Instead of spending the winter gazing through glass panes at frozen flower beds, transform a window into a mini-greenhouse where herbs, houseplants, and even little pots of grass will thrive. For best results, choose a large inset window that receives lots of light.
- Measuring tape and ruler
- 1/2-inch-thick piece of glass
- Hand saw
- Sand paper
- Electric drill
- Wood putty
- Felt dot or plastic glide
To determine the dimensions of the shelves, measure the depth and width of the window frame, and subtract 1/2 inch from the width.
Have a glazier cut a 1/2-inch-thick piece of glass to size for each shelf; for a more finished look, have the edges sanded. Using a level and a ruler for precision, make pencil marks where each shelf support should go, starting from the top of the window frame.
Make supports out of molding, available at hardware stores: Using a hand saw, cut two lengths of molding for each shelf (the molding length should equal the depth of the frame). Sand the ends smooth.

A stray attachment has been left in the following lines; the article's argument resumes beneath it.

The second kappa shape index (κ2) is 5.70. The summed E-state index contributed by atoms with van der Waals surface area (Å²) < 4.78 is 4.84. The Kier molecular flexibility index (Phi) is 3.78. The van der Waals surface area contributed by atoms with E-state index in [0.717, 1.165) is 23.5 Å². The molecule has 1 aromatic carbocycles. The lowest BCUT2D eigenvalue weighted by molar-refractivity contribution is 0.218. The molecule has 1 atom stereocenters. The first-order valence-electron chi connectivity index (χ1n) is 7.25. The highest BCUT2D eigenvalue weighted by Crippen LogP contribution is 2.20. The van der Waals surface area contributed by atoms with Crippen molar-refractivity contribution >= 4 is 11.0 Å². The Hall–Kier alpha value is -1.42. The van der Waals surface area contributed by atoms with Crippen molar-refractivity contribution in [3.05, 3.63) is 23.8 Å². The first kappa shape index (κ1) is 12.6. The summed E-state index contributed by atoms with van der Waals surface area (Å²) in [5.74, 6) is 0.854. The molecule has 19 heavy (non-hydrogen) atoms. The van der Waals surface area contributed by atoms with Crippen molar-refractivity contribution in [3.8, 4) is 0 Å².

Drill three evenly spaced holes (just bigger than the head of a wood screw) in each support. Hold a support against the appropriate mark on the window frame, insert the bit of an electric drill through one of the holes, and drill a starter spot into the frame.
Repeat for the other holes, then countersink screws so the heads don't show. Repeat for remaining supports. Fill holes with wood putty, sand smooth, and paint supports.
Once paint dries, attach a felt dot or plastic glide to each support end, and set glass shelves in place.